There's really no organization: it's not organized by spice, or origin location of spices, or a certain time period, etc. There's probably a good book waiting to emerge from the extensive research, but this feels very much like a PhD thesis where the author wasn't sure what his thesis was so he was hoping the review committee would be impressed with the depth of his sources and give him a pass. I can't say I'd recommend this book despite my interest in the subject and despite the obvious effort the author put into tracking down sources across so many categories of writing (histories, plays, poems, cookbooks, etc.). Overall it was a disappointment, and by the end it felt like it was just repeating itself and not bringing any new insights to the table.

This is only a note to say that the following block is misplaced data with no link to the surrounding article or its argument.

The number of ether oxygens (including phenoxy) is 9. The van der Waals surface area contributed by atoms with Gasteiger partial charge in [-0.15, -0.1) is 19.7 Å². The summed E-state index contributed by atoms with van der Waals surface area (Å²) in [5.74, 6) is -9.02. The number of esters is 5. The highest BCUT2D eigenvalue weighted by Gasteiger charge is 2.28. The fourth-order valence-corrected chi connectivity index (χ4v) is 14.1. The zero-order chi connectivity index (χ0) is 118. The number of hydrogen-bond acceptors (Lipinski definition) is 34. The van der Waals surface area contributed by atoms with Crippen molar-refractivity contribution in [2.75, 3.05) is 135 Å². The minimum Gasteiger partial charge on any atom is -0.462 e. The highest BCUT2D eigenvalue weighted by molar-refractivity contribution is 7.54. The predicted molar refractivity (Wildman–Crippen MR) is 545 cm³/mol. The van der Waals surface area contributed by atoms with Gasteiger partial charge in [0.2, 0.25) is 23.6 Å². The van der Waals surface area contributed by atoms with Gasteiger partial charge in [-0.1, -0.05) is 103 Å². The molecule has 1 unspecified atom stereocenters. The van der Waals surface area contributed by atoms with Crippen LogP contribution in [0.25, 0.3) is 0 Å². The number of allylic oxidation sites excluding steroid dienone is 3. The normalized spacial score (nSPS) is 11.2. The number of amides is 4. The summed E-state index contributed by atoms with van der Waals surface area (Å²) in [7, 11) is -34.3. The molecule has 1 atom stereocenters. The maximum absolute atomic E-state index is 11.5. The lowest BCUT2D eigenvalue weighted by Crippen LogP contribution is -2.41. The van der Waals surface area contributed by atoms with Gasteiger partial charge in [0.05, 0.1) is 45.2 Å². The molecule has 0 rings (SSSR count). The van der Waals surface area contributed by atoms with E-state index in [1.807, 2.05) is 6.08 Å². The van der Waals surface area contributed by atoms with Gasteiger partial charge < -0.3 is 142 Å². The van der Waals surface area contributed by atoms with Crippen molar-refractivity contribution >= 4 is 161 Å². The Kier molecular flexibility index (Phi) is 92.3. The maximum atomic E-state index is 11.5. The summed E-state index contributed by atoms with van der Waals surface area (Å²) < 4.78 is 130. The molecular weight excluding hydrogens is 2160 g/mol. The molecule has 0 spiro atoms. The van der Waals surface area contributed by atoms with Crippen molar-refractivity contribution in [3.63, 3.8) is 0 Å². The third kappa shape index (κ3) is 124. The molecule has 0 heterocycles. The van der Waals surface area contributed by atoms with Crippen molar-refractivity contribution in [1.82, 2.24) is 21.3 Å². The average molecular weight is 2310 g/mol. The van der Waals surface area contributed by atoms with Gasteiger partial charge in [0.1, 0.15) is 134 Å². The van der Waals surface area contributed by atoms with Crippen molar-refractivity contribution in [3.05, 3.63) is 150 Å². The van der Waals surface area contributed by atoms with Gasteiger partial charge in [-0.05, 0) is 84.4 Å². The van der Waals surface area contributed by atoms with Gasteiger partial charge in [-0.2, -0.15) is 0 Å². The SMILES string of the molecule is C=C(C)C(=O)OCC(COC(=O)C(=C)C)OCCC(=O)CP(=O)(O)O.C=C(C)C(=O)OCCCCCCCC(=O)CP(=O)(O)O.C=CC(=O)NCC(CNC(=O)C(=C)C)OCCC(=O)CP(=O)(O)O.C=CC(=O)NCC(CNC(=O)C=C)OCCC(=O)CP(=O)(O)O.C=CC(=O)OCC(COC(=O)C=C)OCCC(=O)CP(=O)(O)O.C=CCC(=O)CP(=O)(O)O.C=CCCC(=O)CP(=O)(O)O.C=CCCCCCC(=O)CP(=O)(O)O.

4.21.21
I had my second in-person lunch with a work friend since being vaccinated: my friend Nancy, who I've had a standing twice-monthly lunch meeting with for the last seven or eight years, came over yesterday and we had lunch together on my screen porch.

We've been doing Zoom meetings during the pandemic, but once we both had our vaccinations scheduled, we started talking about when we could get together in person, and yesterday was the day that worked out—it was our normally scheduled meeting day, and Nancy was on campus to pick something up (I live very close to campus). She picked up some food from Zoe's on the way to my house, and we had a nice meal in the lovely spring weather.

It still wasn't the same as when we used to meet at one of the restaurants near campus, usually Rise 'n' Dine (which has sadly closed) or Wagaya (which is thankfully still in business). But it was definitely a big improvement over our Zoom meetings, which we're all sick of by now even if they're with someone that we enjoying talking to. Hopefully this will continue both with my meetings with Nancy and with my other more casual lunch meetings with work friends, although I'm really looking forward to a time when we could actually meet at a restaurant again.


4.22.21